Soccer

Mykhailo Mudryk trying hard to adapt to Chelsea culture after difficult start

Mykhailo Mudryk has been making an effort to adapt to the culture of life in England (Nigel French/PA)
Mykhailo Mudryk has been making an effort to adapt to the culture of life in England (Nigel French/PA) Mykhailo Mudryk has been making an effort to adapt to the culture of life in England (Nigel French/PA)

Chelsea boss Mauricio Pochettino says Mykhailo Mudryk is making a concerted effort to adapt to life in England and fulfil his potential as a “unique” player after an indifferent start to his career at Stamford Bridge.

The Ukrainian moved from Shakhtar Donetsk in January for a fee that could rise to £88million, but he has featured only inconsistently in the starting XI under successive managers and is yet to score his first Blues goal.

He arrived having missed a significant amount of playing time during the previous 12 months after the war in Ukraine caused the suspension of the domestic league, and at the time of Chelsea’s bid he had made only 44 professional appearances for Shakhtar.

It is the first time that the 22-year-old has lived outside of Ukraine, with Pochettino having previously made the point that young players in particular require time to settle into a new culture when moving abroad.

Mudryk has started each of Chelsea’s last three games and has shown flashes of promising in short bursts, including the beginnings of a burgeoning on-field relationship with new striker Nicolas Jackson.

And Pochettino said the winger is making the effort that he expects of his players to integrate as he waits for his expensively assembled side to gel.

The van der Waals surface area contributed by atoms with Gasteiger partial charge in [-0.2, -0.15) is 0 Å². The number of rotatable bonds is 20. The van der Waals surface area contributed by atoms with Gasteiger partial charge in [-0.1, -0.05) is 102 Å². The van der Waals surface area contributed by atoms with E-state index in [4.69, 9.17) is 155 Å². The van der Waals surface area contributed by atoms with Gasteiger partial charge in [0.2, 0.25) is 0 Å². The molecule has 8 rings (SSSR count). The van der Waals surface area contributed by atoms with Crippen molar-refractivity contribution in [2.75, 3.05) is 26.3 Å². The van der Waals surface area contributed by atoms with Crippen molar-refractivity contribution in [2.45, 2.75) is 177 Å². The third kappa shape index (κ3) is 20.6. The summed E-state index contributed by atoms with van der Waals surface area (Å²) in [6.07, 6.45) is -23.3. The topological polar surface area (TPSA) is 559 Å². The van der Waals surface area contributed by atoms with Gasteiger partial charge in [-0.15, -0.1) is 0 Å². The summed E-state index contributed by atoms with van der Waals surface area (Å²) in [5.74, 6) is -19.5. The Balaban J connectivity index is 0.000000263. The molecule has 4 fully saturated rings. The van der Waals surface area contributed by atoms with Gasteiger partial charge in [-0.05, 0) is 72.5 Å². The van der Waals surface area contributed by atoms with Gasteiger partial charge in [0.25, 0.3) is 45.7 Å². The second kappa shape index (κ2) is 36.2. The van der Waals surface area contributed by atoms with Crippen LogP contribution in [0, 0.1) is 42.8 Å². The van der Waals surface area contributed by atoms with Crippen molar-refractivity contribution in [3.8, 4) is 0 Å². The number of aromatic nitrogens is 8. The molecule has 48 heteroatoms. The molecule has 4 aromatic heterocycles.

“The life of these guys, when they are so young, (it) changed,” said the manager, whose squad with an average age of just over 23 is the youngest in the Premier League this season.

“You pay big money, big change form where they came. Also it’s not about to arrive and to perform when you are young.

“It’s about to adapt, it’s about to help them to settle. Then the most difficult thing is to understand what these guys need to settle and to feel comfortable and to express their talent.

“If you ask me about Misha, he’s a very talented player of course, but you need to go with him very slowly. Cultural and everything is completely different to Latin people, from different countries or part of the world.

“He’s now trying to be more open, to adapt and be more involved in every situation, not only on the field but outside also. I think he’s doing a massive effort to try to integrate himself and to understand better what it means to play like a team.

“He’s unique. I can’t find a player to say he is similar, I can’t remember one. It’s a good challenge for him, and it’s a good challenge for us.”

Mauricio Pochettino
Mauricio Pochettino Mauricio Pochettino has refused to blame injuries for his team’s poor form (Steven Paston/PA)

The manager again refused to blame injuries for his team’s slow start to the season, with as many as 11 players likely to be missing when Chelsea face Fulham at Craven Cottage on Monday in search of just their second league win of the campaign.

There were three players aged 19 or under with no first-team experience named on the bench when the team drew at Bournemouth two weeks ago, and since then Ben Chilwell’s name has been added to an extensive injury list after he limped out of last week’s win over Brighton with a hamstring problem.

“I cannot use the excuse of injuries,” said Pochettino. “The performances have been good. We cannot blame injuries, I think it’s not fair. We played well in every single game and we deserved more, but for different reasons, we didn’t score and we were not clinical enough.

“But we cannot blame injuries. Of course it’s a factor that we need to improve. When you have your whole squad, you increase the level of the team. You put pressure on the players that play because it’s another player waiting for your place. We’re not winning the games that we deserve, but not because of injuries.”